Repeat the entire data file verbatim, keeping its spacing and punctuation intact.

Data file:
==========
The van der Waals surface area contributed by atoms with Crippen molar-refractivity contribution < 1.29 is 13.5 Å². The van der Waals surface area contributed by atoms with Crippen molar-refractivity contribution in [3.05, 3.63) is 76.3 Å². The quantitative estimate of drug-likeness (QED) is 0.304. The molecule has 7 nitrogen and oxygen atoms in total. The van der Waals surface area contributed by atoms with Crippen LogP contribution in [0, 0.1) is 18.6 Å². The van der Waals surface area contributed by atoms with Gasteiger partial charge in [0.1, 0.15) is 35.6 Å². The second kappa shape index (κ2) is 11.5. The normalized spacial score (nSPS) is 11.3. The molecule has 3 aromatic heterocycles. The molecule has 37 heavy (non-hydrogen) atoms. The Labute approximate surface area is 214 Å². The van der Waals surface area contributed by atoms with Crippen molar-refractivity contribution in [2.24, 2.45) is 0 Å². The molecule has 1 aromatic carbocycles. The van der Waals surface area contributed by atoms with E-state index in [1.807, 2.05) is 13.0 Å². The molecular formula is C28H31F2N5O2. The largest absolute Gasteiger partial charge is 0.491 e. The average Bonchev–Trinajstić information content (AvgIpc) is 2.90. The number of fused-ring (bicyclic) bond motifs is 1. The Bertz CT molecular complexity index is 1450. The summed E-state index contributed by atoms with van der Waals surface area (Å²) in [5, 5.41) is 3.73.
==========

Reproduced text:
The van der Waals surface area contributed by atoms with Crippen molar-refractivity contribution < 1.29 is 13.5 Å². The van der Waals surface area contributed by atoms with Crippen molar-refractivity contribution in [3.05, 3.63) is 76.3 Å². The quantitative estimate of drug-likeness (QED) is 0.304. The molecule has 7 nitrogen and oxygen atoms in total. The van der Waals surface area contributed by atoms with Crippen LogP contribution in [0, 0.1) is 18.6 Å². The van der Waals surface area contributed by atoms with Gasteiger partial charge in [0.1, 0.15) is 35.6 Å². The second kappa shape index (κ2) is 11.5. The normalized spacial score (nSPS) is 11.3. The molecule has 3 aromatic heterocycles. The molecule has 37 heavy (non-hydrogen) atoms. The Labute approximate surface area is 214 Å². The van der Waals surface area contributed by atoms with Crippen molar-refractivity contribution in [2.24, 2.45) is 0 Å². The molecule has 1 aromatic carbocycles. The van der Waals surface area contributed by atoms with E-state index in [1.807, 2.05) is 13.0 Å². The molecular formula is C28H31F2N5O2. The largest absolute Gasteiger partial charge is 0.491 e. The average Bonchev–Trinajstić information content (AvgIpc) is 2.90. The number of fused-ring (bicyclic) bond motifs is 1. The Bertz CT molecular complexity index is 1450. The summed E-state index contributed by atoms with van der Waals surface area (Å²) in [5, 5.41) is 3.73.